six containers of play-doh in different colors

On Play-Doh.

six containers of play-doh in different colors

My therapist prescribed Play-Doh to me this week and I complied, buying six tubs in neon colors: orange, purple, pink, yellow, blue, and green. Play-Doh appeals to all the senses. It has a unique feel under the hand, it has the distinct smell of childhood, the colors are bright, it even makes a pleasing sound when it’s squished. I’d say something here about the taste but I can’t bring myself to put it in my mouth. Did you know that it contains wheat?

I needed to find a photo I thought I had lost and, in the process, I discovered all of my receipts, ticket stubs, and notes from my last trip to New York City in 2007. Next to every landmark or museum visited, I jotted down how much money I spent and how much money I had left in my checking account.

 

I was twenty years old and didn’t have a credit card, and all of my spending money came from the paychecks I earned at various jobs on campus: checking out required textbooks and DVDs in the library’s reserve room, hosting prospies for the Admissions office, doing data entry. I learned that there was no limit to the number of hours you could work on campus, and no limit to the number of departments you could work for.

I leave for my next trip to New York City on Tuesday and I will fill pages and pages in my journal about the woman I’m seeing, the coffee shops in Queens that serve Stumptown coffee, and the new exhibit at the Whitney, but I’m not keeping a ledger to make sure I don’t overspend on my cafeteria lunches. In a bizarre twist of events that twenty-year-old me could not have predicted, I’m flying first class using airline miles from a jointly-held credit card with my second spouse.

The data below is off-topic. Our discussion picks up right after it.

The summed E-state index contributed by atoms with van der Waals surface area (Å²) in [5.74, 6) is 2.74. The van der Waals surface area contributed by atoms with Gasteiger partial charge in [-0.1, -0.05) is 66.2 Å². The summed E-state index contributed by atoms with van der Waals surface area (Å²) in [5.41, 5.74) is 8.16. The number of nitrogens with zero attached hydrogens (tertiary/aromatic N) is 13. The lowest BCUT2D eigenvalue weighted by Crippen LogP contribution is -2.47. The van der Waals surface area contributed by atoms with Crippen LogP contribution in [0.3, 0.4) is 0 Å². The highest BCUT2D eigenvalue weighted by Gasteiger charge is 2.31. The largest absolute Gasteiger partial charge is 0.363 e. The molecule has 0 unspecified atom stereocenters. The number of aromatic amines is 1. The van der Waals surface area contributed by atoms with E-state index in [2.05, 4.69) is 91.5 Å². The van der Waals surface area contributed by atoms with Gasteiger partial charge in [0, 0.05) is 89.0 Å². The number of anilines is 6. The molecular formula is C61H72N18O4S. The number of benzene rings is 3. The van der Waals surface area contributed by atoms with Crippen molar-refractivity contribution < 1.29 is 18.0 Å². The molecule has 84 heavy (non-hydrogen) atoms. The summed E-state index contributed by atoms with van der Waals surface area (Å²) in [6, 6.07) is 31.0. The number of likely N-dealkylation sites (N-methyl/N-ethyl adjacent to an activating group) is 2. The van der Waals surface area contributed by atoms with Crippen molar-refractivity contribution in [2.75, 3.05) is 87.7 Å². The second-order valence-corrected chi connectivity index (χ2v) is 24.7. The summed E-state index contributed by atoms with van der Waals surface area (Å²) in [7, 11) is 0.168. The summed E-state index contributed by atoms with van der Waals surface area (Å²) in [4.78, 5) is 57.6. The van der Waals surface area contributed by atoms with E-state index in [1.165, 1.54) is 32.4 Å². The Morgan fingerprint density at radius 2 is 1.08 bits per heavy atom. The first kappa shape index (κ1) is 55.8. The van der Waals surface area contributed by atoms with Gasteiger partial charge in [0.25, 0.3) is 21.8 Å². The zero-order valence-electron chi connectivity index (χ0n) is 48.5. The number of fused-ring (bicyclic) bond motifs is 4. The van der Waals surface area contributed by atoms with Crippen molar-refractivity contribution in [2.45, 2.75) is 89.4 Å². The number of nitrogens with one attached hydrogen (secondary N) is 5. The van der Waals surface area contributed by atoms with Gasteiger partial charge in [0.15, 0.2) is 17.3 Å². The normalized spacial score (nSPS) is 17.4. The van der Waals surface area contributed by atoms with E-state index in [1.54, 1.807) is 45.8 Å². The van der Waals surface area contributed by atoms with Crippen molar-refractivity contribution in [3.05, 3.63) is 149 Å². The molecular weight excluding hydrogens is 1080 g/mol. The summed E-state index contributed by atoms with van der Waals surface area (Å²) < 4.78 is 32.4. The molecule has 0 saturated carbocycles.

The Play-Doh is supposed to help my anxiety, the nauseous pit in my stomach when I think about working on the book I’m writing.

“I’m interested in helping people connect to the process of making,” my therapist said. She told me that most of her clients are artists, writers, and musicians, many of them full-time professionals. They get obsessed with the product and lose sight of the process, so she tries to pull them back, to help them get fascinated again with art-making.

“Sounds like a good metaphor for life,” I said, and she nodded as I scribbled notes in the padfolio spread open across my lap.

When I left for college, I moved from Portland to Ohio and broke up with my boyfriend, since we both decided that we didn’t want a long-distance thing. Then my parents immediately announced their separation once I was safely on the other side of the Mississippi. Understandably, I was a bit upset and lonely. I wrote long letters to my ex-boyfriend every day for almost two months, until it finally sunk in that he was never going to write back, even though we exchanged messages daily on AOL Instant Messenger.

That ex-boyfriend? I married him seven years later. And two years after that, we got divorced. In one of our last conversations as a couple, the kind where you’re both surveying the wreckage and holding nothing back, he told me about those letters from college.

“I only opened some of them,” he confessed. “Most of them, I didn’t read. I kept them but couldn’t open them.” He cried telling me this, about how he was so overwhelmed by my love and didn’t know what to do with my feelings for him.

I’ve thought about those letters more than once, wondering what happened to them. He lives in Portland so I imagine he did the environmentally responsible thing and put them all in his recycling bin, then wheeled them to the curb one night. The next morning, they were gone.

I was seventeen when the Yeah Yeah Yeahs released Fever to Tell. I listened to that album every day in college, the CD spinning on repeat in my discman long before I had my first iPod.

My favorite song has always been the second-to-last one on the album, “Y Control.” Karen O growls, “I wish I could buy back the woman you stole.”

I wish I could buy back the woman you stole.

I can’t buy back the letters. I can’t buy back all the words wasted, the dozens of letters in the archive of my teenage desire and pain lost to the City of Portland’s Waste Management.

So I buy Play-Doh.

I’m sure it will help.

Once I open it.